This week, Senators have the opportunity to stand up for Internet freedom and vote to keep the Internet Tax Freedom Forever (ITFFA) provision in the customs bill. A vote against ITFFA is a vote against the Internet.
In 1998, the Internet Tax Moratorium was enacted to ensure tax-free Internet access by preventing state and local governments from taxing Internet access or implementing discriminatory taxes on electronic commerce. Unfortunately, a few states were able to pass access taxes before the ban was enacted, and the ban is not permanent. Lawmakers reauthorized the Internet Tax Moratorium more than half-a-dozen times since its initial passage.
The House passed a permanent Internet Tax Moratorium twice this Congress – as a stand-alone bill and as part of the customs legislation. Now is the time for the Senate to acknowledge the absolute need for Internet access to be kept tax-free by making the ban on taxing Internet access permanent once and for all.
The exponential growth of technology since commercial Internet access was first introduced through dial up modems is nothing short of remarkable. When we first started downloading movies, we did not expect the demise of Blockbuster. We did not expect email to over take postal mail, or text communication in general to out pace voice. Many people entering the workforce today have never even heard the dial up tone or started a download and waited hours for it to finish.
When broadband Internet access first emerged, leaving 56k in the dust, we could sense the potential of the future technology waiting to be discovered. In 1998, Lawmakers actually practiced regulatory humility — “they knew what they didn’t know” — in this new market and rightfully decided to hold off on regulating it the same as other familiar technologies, like landline phones.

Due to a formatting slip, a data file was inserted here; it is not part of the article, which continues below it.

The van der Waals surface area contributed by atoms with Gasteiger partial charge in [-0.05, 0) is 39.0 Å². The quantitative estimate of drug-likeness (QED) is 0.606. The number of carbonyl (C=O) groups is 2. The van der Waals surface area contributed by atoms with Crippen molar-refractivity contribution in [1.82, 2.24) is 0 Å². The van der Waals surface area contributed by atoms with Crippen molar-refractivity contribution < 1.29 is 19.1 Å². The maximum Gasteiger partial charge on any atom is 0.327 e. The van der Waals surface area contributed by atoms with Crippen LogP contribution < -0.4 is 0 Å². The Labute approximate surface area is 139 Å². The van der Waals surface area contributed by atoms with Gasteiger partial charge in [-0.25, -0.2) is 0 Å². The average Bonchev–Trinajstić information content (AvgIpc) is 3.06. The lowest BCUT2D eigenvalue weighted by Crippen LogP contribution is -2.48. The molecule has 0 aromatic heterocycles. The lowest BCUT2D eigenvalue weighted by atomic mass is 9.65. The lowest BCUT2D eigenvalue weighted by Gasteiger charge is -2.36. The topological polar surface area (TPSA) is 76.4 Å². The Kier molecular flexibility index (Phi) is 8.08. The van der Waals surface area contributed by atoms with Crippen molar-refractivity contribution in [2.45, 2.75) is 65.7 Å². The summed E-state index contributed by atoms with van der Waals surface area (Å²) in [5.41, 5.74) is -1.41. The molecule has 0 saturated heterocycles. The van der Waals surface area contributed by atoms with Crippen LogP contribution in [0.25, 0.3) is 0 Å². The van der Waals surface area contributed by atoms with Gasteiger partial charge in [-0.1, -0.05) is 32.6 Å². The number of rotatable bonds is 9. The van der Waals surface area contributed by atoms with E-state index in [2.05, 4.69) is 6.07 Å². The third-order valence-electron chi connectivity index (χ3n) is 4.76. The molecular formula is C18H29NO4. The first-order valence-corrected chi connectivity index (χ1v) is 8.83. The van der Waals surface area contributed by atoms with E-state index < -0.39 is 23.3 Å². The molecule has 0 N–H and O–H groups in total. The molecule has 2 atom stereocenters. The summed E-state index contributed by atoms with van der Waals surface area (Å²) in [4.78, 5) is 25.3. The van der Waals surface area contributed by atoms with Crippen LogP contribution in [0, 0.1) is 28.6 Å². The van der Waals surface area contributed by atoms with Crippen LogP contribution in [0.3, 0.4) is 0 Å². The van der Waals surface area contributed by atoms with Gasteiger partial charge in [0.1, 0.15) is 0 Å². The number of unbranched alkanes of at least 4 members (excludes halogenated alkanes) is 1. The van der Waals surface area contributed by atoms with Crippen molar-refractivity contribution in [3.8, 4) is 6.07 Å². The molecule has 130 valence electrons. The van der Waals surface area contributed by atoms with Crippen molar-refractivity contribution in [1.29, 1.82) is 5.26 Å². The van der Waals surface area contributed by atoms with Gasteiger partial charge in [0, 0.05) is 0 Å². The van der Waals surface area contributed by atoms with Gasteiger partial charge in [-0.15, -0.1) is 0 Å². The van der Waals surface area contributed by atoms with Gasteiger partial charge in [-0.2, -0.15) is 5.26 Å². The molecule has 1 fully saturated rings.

They also realized that as more people accessed the Internet, the more value it would add to society.
Making broadband Internet access tax-free during its original introduction to the market in 1989 proved to be highly beneficial. In Austan Goolsbee’s 2006 study, “The Value of Broadband and The Deadweight Loss of Taxing New Technology,” he found that the consequences of imposing taxes on Internet access would have been detrimental to the adoption rate of broadband Internet access.
To put it incredibly simply, tax on broadband Internet access increases the cost of consumer adoption. With an increased cost (particularly on an unfamiliar service) consumer demand stays low. However, lower costs lead to higher demand.
Taxes on Internet access, as consumers moved to broadband, would have slowed the rate of “upgrade” adoption, which, in turn, would limit service providers’ ability to launch in and upgrade in different markets. Hence, broadband introduction into some markets would have been delayed.
As networks continue to upgrade, we do not want to leave some behind because they cannot afford an increased cost.
In the American free-market, lower taxes and deregulation work. They are the best methods for fueling our digital economy.
Katie McAuliffe is Federal Affairs Manager at Americans for Tax Reform & Executive Director of Digital Liberty @digitalliberty